From Wikipedia, the free encyclopedia
Jump to navigation Jump to search
Gett, Inc.
GetTaxi (in Israel)
FoundedNovember 1, 2010; 9 years ago (2010-11-01)
FoundersDave Waiser
Area served
Israel, Russia, United States and United Kingdom
Key people
Shahar Waiser CEO
ProductsMobile app
ServicesVehicle for hire
Revenue$ 1.0 billion (2017)
Number of employees
964 (2019)
Gett's Tel Aviv development center and headquarters

Gett (Hebrew: גט), previously known as GetTaxi, is an Israeli on-demand mobility company that connects customers with transportation, goods and services. Customers can order a taxi or courier either through the company's website, or by using the company's GPS-based smartphone app.

The app was first developed and popularized by Israeli company GetTaxi.[1] The app is compatible with iPhone and Android platforms. Gett currently operates in more than 120 cities across Israel, Russia and United Kingdom.[2]


GetTaxi was founded by Israeli entrepreneurs Shahar Waiser and Roi More. Waiser came up with the idea in the summer of 2009 during a thirty-minute wait for a taxi to the airport in Palo Alto, California. GetTaxi's beta version in Hebrew started operating in Tel Aviv and two years later, in the summer of 2011,[3] and the service was launched in London in August 2011.[4]

In March 2012, GetTaxi branched out to Moscow, [5][6] and opened their first USA offices in New York City. Mashable predicted "This App Will Revolutionize the NYC Taxi Experience".[7]

By June 2012, the company had raised US$30 million, including $9 million more from British-based American billionaire industrialist Len Blavatnik's Access Industries Fund, to facilitate GetTaxi's entry into New York City as well as other U.S. markets. In August 2014, the company raised a $25 million investment from Vostok Nafta Investments.[8]

Pricing and payments[edit]

The Gett revenue model varies from country to country. It usually includes any of these three models: charging monthly dispatch fees from taxi drivers, charging a per ride fee from drivers or charging fees for corporate rides. In New York City, Gett plans to add a feature for splitting taxis with other users in nearby area. [9] [10]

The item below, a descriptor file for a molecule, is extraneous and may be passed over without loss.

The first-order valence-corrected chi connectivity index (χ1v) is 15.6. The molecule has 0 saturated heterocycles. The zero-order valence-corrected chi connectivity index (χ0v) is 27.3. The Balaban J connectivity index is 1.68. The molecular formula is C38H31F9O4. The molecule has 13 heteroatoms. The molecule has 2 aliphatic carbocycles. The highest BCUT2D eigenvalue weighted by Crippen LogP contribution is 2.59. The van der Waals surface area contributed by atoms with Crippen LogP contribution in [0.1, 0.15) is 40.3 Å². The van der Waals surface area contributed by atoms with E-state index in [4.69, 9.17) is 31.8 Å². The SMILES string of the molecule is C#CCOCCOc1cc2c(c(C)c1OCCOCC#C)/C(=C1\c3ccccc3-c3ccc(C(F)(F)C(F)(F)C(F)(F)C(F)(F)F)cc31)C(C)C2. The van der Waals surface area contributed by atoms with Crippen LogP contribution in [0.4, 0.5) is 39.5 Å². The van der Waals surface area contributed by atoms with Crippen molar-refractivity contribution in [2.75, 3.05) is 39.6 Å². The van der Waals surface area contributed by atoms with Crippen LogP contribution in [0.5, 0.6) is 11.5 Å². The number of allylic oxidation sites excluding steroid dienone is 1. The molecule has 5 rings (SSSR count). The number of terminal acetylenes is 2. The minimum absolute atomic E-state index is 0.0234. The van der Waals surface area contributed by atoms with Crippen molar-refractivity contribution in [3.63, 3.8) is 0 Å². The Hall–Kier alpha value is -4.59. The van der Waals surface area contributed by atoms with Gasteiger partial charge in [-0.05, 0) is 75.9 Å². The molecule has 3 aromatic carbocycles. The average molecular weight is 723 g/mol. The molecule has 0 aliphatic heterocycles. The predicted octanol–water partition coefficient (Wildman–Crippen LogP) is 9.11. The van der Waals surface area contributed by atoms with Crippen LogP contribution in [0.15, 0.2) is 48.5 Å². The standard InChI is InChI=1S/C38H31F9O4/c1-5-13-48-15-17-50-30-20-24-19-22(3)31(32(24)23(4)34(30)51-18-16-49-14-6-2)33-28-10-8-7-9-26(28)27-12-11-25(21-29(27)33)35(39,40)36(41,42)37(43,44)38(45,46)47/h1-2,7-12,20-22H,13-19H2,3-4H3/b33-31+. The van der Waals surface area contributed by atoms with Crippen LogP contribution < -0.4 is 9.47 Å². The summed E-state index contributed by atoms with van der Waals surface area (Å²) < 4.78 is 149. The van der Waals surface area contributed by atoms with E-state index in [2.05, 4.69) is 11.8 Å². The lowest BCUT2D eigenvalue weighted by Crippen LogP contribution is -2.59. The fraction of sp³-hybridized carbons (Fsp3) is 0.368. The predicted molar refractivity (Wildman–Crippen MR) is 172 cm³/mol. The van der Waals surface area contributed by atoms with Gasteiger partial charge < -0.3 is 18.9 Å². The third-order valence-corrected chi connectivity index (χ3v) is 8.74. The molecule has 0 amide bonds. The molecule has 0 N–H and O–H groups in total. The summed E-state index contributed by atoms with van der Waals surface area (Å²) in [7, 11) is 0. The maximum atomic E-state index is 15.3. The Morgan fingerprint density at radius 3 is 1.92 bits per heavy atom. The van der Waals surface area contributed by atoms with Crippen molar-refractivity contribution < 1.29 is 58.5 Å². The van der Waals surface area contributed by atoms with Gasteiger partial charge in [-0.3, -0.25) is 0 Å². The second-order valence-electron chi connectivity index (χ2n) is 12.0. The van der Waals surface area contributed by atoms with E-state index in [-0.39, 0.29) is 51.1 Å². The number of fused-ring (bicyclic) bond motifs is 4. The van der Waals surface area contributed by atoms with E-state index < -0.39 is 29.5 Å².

The Gett app was positively received by mobile users and technology blogs such as TechCrunch and Mashable, and was often described as a revolutionary service. The app was awarded the best application by Time Out Tel Aviv. Taxi drivers in Tel Aviv were welcoming to the new service, but several taxi fleet owners have prohibited drivers from using the application, fearing the competition.[7][11]

Jim Edwards, founder of Business Insider UK, compared Gett and Uber as a user in Edinburgh.[when?] From a driver's viewpoint, Gett was very useful in that it helped to find fares that they otherwise would miss; but in bad weather drivers took advantage of the many fares to be found on the street, and none were available to users on Gett. In similar conditions Uber applies increased "surge prices", but is still available (cars do not ply for hire on the streets). Edwards took advantage of a promotion, and did not compare prices; he found Gett's old-school Hackney cabs more comfortable, and the level of service provided by Gett at quiet times to be similar to Uber, but "rubbish for people who aren't standing on the main street but still need a ride" at times of high demand.[12]

Strategic partnership with the Volkswagen Group[edit]

In May 2016, Volkswagen Group announced that it would be investing $300 million in Gett, allowing Gett to grow its operations across European markets, as well as marking the first foray into the mobility space by the Volkswagen.[13]

See also[edit]


  1. ^ Orpaz, Inbal (June 7, 2012). "Get Taxi raises $20 million to enter New York market". Haaretz.
  2. ^ Gett - About us
  3. ^ Shalita, Hen, Hayut, Ilanit (February 16, 2012). "The Startups are killing Taxi Services". Globes. Archived from the original on 2012-05-01.CS1 maint: multiple names: authors list (link)
  4. ^ Lacy, Sarah (July 11, 2011). "Get Taxi Launching in London". TechCrunch.
  5. ^ Gilbert, Trevor (March 1, 2012). "Moscow, Meet GetTaxi. GetTaxi, Moscow". pandodaily.
  6. ^ Taxi app development explained
  7. ^ a b Fitzpatrick, Alex (June 7, 2012). "This App Will Revolutionize the NYC Taxi Experience". Mashable.
  8. ^ Primack, Dan. "Fortune Term Sheet – Venture Capital Deals". Fortune. Retrieved 18 August 2014.
  9. ^ Kelly, Meghan (June 6, 2012). "GetTaxi CEO actually a cab driver, sets sights on NYC". VenturaBeat.
  10. ^ unknown (July 17, 2011). "Hail a cab with a tap of your smart phone". Israel21C.
  11. ^ Ewan (July 19, 2011). "Get Taxi — come on, I just can't wait!". Mobile Industry Review.
  12. ^ Jim Edwards (8 September 2015). "Gett v Uber: Which is better?". Business Insider. Retrieved 21 October 2017.
  13. ^ Volkswagen Group announces a strategic partnership with on-demand mobility provider Gett